My grasp of geography was purely visual
Whenever the huge map of the world was unrolled in front of my high school class, it was not so much exotic names of distant lands that caught my fancy, but rather the shape of land masses: brown mountain ranges extending swaglike across continents, and rivers drawing jittery lines through green or sand-colored plains. I saw drama in the wondrous forms and patterns on our earth's surface.
Take Europe, for instance. You couldn't help noticing that big creature, made up of Sweden and Norway, about to pounce on the puny peninsula called Denmark. That small country didn't seem to have a chance against the massive assailant. Ah, but look at the sharp tip of Skagen pointed at its attacker, a scorpionlike sting holding the beast at bay in mid-jump.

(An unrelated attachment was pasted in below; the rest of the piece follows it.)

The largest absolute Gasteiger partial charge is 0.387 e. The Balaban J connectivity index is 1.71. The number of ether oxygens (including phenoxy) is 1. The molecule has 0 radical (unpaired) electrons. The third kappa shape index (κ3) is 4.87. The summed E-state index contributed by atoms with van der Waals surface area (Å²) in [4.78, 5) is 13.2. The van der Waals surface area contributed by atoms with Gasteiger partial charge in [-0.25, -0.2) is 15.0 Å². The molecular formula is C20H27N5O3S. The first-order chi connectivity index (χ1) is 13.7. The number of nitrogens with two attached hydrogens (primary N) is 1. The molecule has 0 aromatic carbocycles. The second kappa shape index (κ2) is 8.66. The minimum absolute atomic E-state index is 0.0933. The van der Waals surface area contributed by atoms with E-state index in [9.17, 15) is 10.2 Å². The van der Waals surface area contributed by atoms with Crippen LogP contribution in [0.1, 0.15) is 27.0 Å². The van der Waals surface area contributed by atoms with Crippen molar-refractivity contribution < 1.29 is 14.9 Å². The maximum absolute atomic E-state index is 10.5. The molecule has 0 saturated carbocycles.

The Baltic Sea is shaped like a maiden kneeling in prayer, her outline visible between Sweden, Finland, and what used to be the Soviet Union. Now it's the Baltic States of Estonia, Latvia, and Lithuania.
Never mind political boundaries or names of mountains, rivers, and cities. Mine was a purely visual approach to geography. I looked at the features of the earth as if they were Rorschach inkblots, except that no teacher was going to quiz me in order to plumb my psyche.
Neither would my fantasizings have earned me a good grade in geography. My art teacher, though, might have understood.
As I roamed farther west in Europe, across the North Sea from Denmark, I saw another animal, this one sitting on its haunches - the United Kingdom. It had turned its back toward Europe, making no bones about its disdain for the Continent.